* What is your evaluation of the proposal?
+1, with bikeshedding.
To me, “subclassable” does not imply “public.” If I hadn’t read this proposal, I would be likely to declare an internal class subclassable, and then be shocked when it was exposed as public!
If it’s part of my public API, I want to see the word “public” on it. That should not be implicit under any circumstances. I strongly prefer any one of these to the standalone “subclassable:”
The extra verbosity is tolerable because subclassability by design is (should be!) the exception, not the rule.
* Does this proposal fit well with the feel and direction of Swift?
Yes, it fits two patterns of Swift’s general design:
if one choice is the default, it is the safer one; and
consequential design decisions are explicit. Implicitness is reserved for obvious / redundant information that becomes noise and interferes with readability.
To that end…
* Is the problem being addressed significant enough to warrant a change to Swift?
…open public classes run against general precedent in the language, so yes.
As programmers grow used to Swift, they will increasingly lean on the compiler to prompt them when there is an important type design issue to consider, or when they are doing something that compromises type safety. The absence of a compiler warning becomes important information.
This means that making open classes the default is not just aesthetically suboptimal; it is actively misleading.
* If you have used other languages or libraries with a similar feature, how do you feel that this proposal compares to those?
No. In all the OO languages I’ve used, classes are open by default. That raises a question: is this really a good idea? Aren’t we ignoring established precedent? What about all the unauthorized subclassing we’ve done in the past?
My counterargument: the ecosystem is changing.
In the era of increased open sourcing, easy forking, and more community-driven development, this concern is less severe than it used to be. I rarely use any closed-sourced libraries for iOS development. If I need to tweak some library and non-subclassibility is getting in the way, then I can fork it — and perhaps even contribute my changes back to improve the upstream project. In an open source world, “closed by default” makes a lot more sense.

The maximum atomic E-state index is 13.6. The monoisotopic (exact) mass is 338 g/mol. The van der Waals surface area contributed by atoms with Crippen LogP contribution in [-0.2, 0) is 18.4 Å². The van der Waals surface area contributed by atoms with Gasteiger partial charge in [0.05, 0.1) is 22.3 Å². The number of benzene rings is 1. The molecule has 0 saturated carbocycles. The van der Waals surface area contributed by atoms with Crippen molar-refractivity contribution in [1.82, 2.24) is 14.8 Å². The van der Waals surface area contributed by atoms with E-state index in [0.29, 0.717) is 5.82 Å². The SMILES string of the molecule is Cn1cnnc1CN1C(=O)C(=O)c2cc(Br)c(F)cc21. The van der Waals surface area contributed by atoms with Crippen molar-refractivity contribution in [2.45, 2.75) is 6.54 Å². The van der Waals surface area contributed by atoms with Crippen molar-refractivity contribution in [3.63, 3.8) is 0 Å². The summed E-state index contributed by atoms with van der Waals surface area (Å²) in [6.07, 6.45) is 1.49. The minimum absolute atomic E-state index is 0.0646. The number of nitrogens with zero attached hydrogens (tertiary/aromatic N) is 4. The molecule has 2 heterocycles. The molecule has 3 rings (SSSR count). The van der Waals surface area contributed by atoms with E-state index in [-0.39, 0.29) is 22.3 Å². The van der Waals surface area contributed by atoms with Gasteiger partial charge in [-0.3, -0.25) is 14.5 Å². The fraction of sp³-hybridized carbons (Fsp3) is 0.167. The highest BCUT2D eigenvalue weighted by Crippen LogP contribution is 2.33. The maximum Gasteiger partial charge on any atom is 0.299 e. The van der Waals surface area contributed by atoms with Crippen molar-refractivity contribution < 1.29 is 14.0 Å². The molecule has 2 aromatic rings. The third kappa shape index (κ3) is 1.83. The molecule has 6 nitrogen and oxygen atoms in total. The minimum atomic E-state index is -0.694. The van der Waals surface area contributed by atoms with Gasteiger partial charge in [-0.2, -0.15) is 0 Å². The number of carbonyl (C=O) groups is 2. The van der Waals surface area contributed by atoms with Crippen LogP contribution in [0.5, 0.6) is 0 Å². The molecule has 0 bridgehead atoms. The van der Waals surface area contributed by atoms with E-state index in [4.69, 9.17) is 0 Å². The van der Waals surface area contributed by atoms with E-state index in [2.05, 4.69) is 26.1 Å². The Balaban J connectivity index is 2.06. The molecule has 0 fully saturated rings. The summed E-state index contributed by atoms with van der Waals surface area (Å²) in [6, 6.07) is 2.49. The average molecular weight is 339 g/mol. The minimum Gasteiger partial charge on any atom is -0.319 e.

The big exception to this is Apple itself, and the direction of this proposal implies a large cultural shift in how Apple deals with its developer community. Having the Swift language so aggressively prevent the dubious, brittle, bad-idea-but-it-gets-the-job-done workarounds that the Obj-C runtime allowed means that Apple’s platforms are going to have to be more consciously extensible, more transparent in their design decisions, and more responsive to unanticipated needs. This community right here is an exemplar.
Here’s thing: this big shift goes far, far beyond this proposal. Swift already rules out most any form of messing with a library’s assumptions about its own design. With or without the proposal, Apple is already getting on board with the new regime of stricter typing and more hermetically sealed libraries. They’re already going to have to make API design decisions about how and where extensibility is allowed with unprecedented caution.
This proposal hardly alters that tipping balance; it just removes a design inconsistency.
* How much effort did you put into your review? A glance, a quick reading, or an in-depth study?
I read the proposal carefully, the discussion thread not at all.